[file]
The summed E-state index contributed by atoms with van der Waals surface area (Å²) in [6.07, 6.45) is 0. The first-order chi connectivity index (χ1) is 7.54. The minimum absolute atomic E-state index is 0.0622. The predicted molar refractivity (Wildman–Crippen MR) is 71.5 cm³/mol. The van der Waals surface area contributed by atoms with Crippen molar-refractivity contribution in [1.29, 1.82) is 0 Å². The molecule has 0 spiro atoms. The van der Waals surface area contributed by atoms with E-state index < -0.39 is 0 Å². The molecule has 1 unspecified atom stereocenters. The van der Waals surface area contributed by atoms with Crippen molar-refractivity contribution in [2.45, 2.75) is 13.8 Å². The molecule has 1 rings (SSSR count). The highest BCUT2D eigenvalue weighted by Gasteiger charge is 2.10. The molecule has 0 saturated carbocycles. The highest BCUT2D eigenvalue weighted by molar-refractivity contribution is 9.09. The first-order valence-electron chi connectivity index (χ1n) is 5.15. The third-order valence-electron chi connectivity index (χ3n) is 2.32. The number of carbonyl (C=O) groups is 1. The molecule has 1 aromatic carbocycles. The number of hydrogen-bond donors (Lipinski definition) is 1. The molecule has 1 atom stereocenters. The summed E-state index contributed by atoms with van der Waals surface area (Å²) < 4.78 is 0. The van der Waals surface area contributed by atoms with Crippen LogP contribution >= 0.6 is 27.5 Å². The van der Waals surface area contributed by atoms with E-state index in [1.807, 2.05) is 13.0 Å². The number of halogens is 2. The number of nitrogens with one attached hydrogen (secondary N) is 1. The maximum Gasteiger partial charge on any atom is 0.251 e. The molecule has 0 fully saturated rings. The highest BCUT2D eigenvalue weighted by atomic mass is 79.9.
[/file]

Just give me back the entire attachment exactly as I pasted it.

The summed E-state index contributed by atoms with van der Waals surface area (Å²) in [6.07, 6.45) is 0. The first-order chi connectivity index (χ1) is 7.54. The minimum absolute atomic E-state index is 0.0622. The predicted molar refractivity (Wildman–Crippen MR) is 71.5 cm³/mol. The van der Waals surface area contributed by atoms with Crippen molar-refractivity contribution in [1.29, 1.82) is 0 Å². The molecule has 0 spiro atoms. The van der Waals surface area contributed by atoms with E-state index < -0.39 is 0 Å². The molecule has 1 unspecified atom stereocenters. The van der Waals surface area contributed by atoms with Crippen molar-refractivity contribution in [2.45, 2.75) is 13.8 Å². The molecule has 1 rings (SSSR count). The highest BCUT2D eigenvalue weighted by Gasteiger charge is 2.10. The molecule has 0 saturated carbocycles. The highest BCUT2D eigenvalue weighted by molar-refractivity contribution is 9.09. The first-order valence-electron chi connectivity index (χ1n) is 5.15. The third-order valence-electron chi connectivity index (χ3n) is 2.32. The number of carbonyl (C=O) groups is 1. The molecule has 1 aromatic carbocycles. The number of hydrogen-bond donors (Lipinski definition) is 1. The molecule has 1 atom stereocenters. The summed E-state index contributed by atoms with van der Waals surface area (Å²) < 4.78 is 0. The van der Waals surface area contributed by atoms with Crippen LogP contribution >= 0.6 is 27.5 Å². The van der Waals surface area contributed by atoms with E-state index in [1.807, 2.05) is 13.0 Å². The number of halogens is 2. The number of nitrogens with one attached hydrogen (secondary N) is 1. The maximum Gasteiger partial charge on any atom is 0.251 e. The molecule has 0 fully saturated rings. The highest BCUT2D eigenvalue weighted by atomic mass is 79.9.